Monday, June 8, 2015

Being "Completely Beside" Myself

"Language does this to our memories - simplifies, solidifies, codifies, mummifies. An oft-told story is like a photograph in a family album; eventually, it replaces the  moment it was meant to capture."
We Are All Completely Beside Ourselves by Karen Joy Fowler

Happy summer, Furious Readers! It has been some time since we last met, but I figured the best way to reappear is to share a book that I can't really discuss with you. Doesn't that sound exciting? Please don't take it personally; I really, REALLY think you will enjoy this one.

Karen Joy Fowler's We Are All Completely Beside Ourselves is a heartbreaking, dark, fragmented look into the bonds of sisterhood and family trauma. We know something is wrong with protagonist Rosemary, but we can't quite put our finger on it. Rosemary begins her narrative with the declaration that, as a child, she loved to talk - so much so that she was a bother to her family. But now, as an adult, she doesn't say much. This is common among those who have experienced trauma and it is with this confession of silence that Rosemary takes us along into the labyrinth of her family's history. Her narrative begins in the middle, which means the reader gets to make a few wrong turns before Rosemary breaks through the hedges and rescues you. That is, if you trust her. Since we are hearing all this from Rosemary, it takes time to get used to her fragmented storytelling (not to mention her amazing vocabulary).  In this story, no one is what they seem - and (thankfully) for the reader, that is a very, VERY good thing.  I got to be an innocent (and then not-so-innocent once Rosemary's story comes together) bystander as I sat back and listened to her tale. I was a sympathetic ear...until I was not.  For that, I want to thank Fowler. She is a powerful example of how language and stories create a world we would not otherwise inhabit in our daily lives. Fowler assures that these worlds do exist, as long as we trust the storytelling medium. We won't get everything we want with these characters, but Fowler's Rosemary has everything we need from them...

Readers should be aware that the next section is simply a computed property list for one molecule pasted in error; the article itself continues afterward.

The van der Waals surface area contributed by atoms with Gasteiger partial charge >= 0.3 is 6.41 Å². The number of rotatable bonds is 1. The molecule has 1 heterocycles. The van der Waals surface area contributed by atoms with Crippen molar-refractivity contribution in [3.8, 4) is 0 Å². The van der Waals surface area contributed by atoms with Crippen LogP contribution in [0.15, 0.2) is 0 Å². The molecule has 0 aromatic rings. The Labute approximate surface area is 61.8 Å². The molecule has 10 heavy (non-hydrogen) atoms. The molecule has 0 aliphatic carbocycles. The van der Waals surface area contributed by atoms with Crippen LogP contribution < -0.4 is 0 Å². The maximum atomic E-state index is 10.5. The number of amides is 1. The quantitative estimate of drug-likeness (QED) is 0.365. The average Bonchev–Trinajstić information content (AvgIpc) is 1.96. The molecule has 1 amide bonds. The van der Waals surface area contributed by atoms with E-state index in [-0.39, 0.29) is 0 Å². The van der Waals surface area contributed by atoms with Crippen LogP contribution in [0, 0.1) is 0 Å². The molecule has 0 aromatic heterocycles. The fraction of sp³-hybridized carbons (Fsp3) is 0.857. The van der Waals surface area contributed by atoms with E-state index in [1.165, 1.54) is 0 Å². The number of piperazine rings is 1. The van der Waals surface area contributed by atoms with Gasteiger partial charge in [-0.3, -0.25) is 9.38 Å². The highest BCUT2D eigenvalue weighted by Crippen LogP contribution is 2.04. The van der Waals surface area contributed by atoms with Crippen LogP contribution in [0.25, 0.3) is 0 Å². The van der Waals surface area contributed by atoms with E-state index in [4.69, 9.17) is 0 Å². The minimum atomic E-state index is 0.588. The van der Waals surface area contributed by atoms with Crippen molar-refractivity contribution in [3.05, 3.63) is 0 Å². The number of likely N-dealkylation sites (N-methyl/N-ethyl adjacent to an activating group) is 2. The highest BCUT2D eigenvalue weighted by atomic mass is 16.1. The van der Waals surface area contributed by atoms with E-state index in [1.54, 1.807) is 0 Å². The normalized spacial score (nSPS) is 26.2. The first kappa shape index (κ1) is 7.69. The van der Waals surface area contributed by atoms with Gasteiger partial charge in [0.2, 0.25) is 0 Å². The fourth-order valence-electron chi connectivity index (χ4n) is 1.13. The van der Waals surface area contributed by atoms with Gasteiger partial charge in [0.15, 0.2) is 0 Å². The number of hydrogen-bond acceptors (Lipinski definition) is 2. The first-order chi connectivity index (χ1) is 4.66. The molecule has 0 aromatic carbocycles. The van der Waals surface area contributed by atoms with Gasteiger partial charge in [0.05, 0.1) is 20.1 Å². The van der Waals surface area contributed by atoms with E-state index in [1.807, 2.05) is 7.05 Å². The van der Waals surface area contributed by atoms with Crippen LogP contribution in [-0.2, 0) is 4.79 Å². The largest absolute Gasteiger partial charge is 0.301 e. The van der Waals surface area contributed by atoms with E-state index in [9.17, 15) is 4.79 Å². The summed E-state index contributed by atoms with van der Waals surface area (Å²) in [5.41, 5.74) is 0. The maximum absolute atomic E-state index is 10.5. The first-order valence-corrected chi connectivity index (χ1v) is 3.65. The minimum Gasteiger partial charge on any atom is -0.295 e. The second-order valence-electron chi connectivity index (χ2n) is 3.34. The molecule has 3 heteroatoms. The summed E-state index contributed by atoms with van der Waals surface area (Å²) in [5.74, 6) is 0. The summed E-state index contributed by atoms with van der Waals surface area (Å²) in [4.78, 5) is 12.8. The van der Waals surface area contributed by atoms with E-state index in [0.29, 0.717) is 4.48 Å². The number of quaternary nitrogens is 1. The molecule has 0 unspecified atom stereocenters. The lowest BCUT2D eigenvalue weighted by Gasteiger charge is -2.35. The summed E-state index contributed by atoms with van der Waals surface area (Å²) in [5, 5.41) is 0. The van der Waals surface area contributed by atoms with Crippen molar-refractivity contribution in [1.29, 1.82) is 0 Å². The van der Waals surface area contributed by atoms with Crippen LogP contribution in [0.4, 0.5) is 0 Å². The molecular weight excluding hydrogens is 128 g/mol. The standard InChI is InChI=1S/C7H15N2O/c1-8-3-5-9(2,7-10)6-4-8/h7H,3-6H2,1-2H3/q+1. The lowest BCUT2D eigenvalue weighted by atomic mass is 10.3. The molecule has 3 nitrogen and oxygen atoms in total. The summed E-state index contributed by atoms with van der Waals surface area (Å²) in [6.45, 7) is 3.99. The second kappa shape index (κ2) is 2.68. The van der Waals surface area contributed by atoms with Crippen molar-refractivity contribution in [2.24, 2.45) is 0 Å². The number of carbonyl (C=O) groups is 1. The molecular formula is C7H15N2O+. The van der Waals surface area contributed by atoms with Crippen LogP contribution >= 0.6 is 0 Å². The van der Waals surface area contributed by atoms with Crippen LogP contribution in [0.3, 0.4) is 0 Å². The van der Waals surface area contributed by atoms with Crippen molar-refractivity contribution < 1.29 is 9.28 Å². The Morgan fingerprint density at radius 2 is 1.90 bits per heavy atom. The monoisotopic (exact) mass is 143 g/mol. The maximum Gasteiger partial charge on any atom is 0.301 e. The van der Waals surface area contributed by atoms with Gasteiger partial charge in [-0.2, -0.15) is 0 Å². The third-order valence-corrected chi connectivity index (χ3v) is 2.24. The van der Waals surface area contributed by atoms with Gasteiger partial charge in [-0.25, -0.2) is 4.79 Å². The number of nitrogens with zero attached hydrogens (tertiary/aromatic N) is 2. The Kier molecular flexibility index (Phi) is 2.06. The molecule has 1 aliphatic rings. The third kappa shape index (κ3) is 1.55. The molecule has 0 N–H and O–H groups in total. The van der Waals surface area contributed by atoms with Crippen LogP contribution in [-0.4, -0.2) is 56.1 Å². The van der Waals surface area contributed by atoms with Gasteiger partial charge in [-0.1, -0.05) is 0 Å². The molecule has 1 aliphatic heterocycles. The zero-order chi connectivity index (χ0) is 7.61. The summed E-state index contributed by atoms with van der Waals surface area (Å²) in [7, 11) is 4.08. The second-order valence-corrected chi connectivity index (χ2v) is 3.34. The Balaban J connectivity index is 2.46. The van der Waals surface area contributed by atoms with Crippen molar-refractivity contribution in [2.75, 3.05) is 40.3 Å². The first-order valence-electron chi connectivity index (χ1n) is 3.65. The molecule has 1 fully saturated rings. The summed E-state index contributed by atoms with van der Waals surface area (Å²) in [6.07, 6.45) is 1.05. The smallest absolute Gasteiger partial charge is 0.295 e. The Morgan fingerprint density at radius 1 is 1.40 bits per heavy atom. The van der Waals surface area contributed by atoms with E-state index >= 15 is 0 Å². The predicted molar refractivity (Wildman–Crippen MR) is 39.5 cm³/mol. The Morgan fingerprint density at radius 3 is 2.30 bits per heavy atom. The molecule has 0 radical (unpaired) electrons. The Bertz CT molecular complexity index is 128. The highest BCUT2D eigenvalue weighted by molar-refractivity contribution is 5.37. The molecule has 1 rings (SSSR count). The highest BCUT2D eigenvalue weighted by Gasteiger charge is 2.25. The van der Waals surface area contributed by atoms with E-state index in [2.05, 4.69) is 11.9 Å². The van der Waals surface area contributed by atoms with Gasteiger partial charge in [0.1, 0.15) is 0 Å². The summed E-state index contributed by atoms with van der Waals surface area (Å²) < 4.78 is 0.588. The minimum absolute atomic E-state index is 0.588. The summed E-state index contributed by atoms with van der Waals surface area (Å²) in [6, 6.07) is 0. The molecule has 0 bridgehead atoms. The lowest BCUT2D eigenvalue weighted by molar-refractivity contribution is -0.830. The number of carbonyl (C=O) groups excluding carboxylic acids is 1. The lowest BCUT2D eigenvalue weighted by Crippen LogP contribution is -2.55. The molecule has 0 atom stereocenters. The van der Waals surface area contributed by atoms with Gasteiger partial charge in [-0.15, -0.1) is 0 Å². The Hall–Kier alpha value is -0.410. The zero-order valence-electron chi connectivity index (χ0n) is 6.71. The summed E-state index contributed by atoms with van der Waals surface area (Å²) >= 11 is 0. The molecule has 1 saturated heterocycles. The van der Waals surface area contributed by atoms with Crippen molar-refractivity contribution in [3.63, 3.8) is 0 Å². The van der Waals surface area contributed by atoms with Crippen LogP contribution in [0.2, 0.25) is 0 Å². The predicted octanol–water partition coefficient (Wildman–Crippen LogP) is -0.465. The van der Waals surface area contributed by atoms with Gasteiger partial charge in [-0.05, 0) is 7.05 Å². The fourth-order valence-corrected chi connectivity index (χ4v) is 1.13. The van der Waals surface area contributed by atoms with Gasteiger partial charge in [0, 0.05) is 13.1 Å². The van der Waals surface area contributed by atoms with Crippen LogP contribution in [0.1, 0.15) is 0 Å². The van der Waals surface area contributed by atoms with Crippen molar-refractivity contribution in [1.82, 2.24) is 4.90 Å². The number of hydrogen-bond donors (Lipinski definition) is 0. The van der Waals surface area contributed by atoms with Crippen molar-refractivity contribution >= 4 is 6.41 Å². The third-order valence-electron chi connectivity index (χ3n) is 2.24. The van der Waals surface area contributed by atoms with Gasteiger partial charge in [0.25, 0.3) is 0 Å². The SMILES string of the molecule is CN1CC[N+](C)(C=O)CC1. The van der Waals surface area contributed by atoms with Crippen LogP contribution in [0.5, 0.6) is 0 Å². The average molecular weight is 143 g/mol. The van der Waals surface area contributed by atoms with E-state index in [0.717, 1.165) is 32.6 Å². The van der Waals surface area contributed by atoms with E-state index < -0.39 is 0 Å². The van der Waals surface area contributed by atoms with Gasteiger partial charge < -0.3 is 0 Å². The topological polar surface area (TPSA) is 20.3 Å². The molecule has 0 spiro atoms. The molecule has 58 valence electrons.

...are you curious yet?  Allow me to make things "curiouser and curiouser" for you: Rosemary is a brilliant character and her memories - including the missing pieces - create a shifting truth, an almost fluid fairy tale, where deconstruction is the only way to make sense of the entire situation (thanks, Derrida). Rosemary repeats a few parts of her tale, and we are asked to assess certain parts of the narrative, for a second time, while using the knowledge we have up to this point. This alone makes it a fantastic read, since I found myself struggling to decide if I believed, or still liked, our reliable/unreliable narrator. If you've ever had a sibling, especially a sister, this book will speak to you on yet another level. The bond Rosemary shares with her siblings, especially her sister, is beautiful, but unsettling at the same time. In telling her story, Rosemary attempts to cleanse her family's soul and make sense of the rules, behaviors, and scripts that control our interpersonal dynamics.

Again, I don't want to give away ANYTHING, so please, Internet users, refrain from googling this story.  This is the time of year, as the days are getting longer, that anything is possible and stories were meant to be told. This summer, my furious readers, take a chance on Rosemary's truth. Use the long, lazy days ahead of us to listen to another coming-of-age story set in an overgrown labyrinth of Rosemary's signals and words.
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